I would imagine the stops along the 7 saw a dramatic decline in ridership over the weekends last year because the line was shutdown for repairs so many times.

    • al says:

      Many of these stations have heavy work and school commuter ridership.

      Hunters Point Av (7) weekend work, nearby G
      5 Av-53 St (E,M) CBD without housing or non work trip generators
      Wall St (2,3) Wall St closed over weekend
      33 St-Rawson St (7) Aviation HS, factories, offices, warehouses nearby closed for weekend. LaGuardia College has fewer students vs weekdays.
      Wall St (4,5) Wall St closed over Weekend
      Fulton St (A,C,J,Z,2,3,4,5) Wall St closed over weekend

      • al says:

        P.S.: Hunters Pt Ave (7) also serves industrial part of LIC around the Dutch Kills. Weekend ridership is lower for these warehouses and factories.

  3. Kid Twist says:

    Avenue M on the Brighton Beach Line and 55th Street on the West End are each in the heart of Orthodox Jewish neighbrohoods. It’s not surprising they appear on your list of biggest drop-offs for Saturday, but not Sunday.

  4. Sunny says:

    Don’t forget about GO’s, they affect rider counts pretty drastically. The MTA cited the example of the (G) north of Bedford-Nostrand being bused 17 times in 2010 vs. twice in 2011.

  5. Bill Reese says:

    There’s a very good reason for the Hunters Point decline. The B67 bus serves the transit no-man’s-land that is Maspeth, Ridgewood and other locales along the Newtown Creek. The 7 stop at Hunterspoint Avenue connects with the B67 and there is usually a sizable crowd waiting for the bus during evening rush hours.

    I found this out a few months ago when I had to go retrieve a UPS package at their warehouse in Maspeth. The B67 was empty from Queens Plaza to Hunterspoint Avenue, then nearly 50 people got on the bus at that one stop.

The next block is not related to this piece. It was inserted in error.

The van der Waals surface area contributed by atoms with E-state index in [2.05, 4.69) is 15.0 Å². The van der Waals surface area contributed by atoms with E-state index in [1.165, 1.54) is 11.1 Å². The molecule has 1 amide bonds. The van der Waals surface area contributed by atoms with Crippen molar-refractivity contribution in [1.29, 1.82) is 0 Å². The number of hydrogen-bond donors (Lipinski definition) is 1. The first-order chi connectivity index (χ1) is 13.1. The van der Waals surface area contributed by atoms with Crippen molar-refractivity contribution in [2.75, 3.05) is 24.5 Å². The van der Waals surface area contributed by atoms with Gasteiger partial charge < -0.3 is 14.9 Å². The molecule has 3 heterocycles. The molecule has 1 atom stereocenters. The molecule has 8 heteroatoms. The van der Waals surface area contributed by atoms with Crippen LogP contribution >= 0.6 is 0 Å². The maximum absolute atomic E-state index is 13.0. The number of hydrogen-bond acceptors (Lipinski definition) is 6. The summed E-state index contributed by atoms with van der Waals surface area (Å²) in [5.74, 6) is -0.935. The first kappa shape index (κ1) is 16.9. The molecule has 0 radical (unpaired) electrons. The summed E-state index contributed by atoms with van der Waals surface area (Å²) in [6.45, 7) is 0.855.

6. tk says:

    if grand central has a 63/72% decrease, how is it not on the list?

  7. Mike says:

    Hunterspoint also serves people changing from the LIRR station there to the 7 train, but that LIRR line doesn’t run on weekends.

  8. Ed says:

    People don’t use stations on the weekends when not many trains run through them? The prefer to use cars instead? I think you can do better than this.

  9. Jonathan says:

    Would you be able to post or provide a link to average weekday ridership for all stations?

  10. ben guthrie says:

    Fulton St (A,C,J,Z,2,3,4,5) – at least part of the decline is because the A & C usually skip the station weekends because of the renovation work.

    I see above that “Wall St (2,3) Wall St closed over weekend”. I know Park Place is also often closed over the weekend. Is it closed Fulton as well?

  11. Larry Littlefield says:

    FYI — when I first read the title I believed that data showed that weekend ridership was going down in many stations. Actually, this is the stations where weekend ridership is the lowest relative to weekday ridership.

    In addition to business areas, the difference can be explained by a difference in the way people use mass transit. Those with cars still use it to go to work in Manhattan and similar areas. Those without cars use it all the time.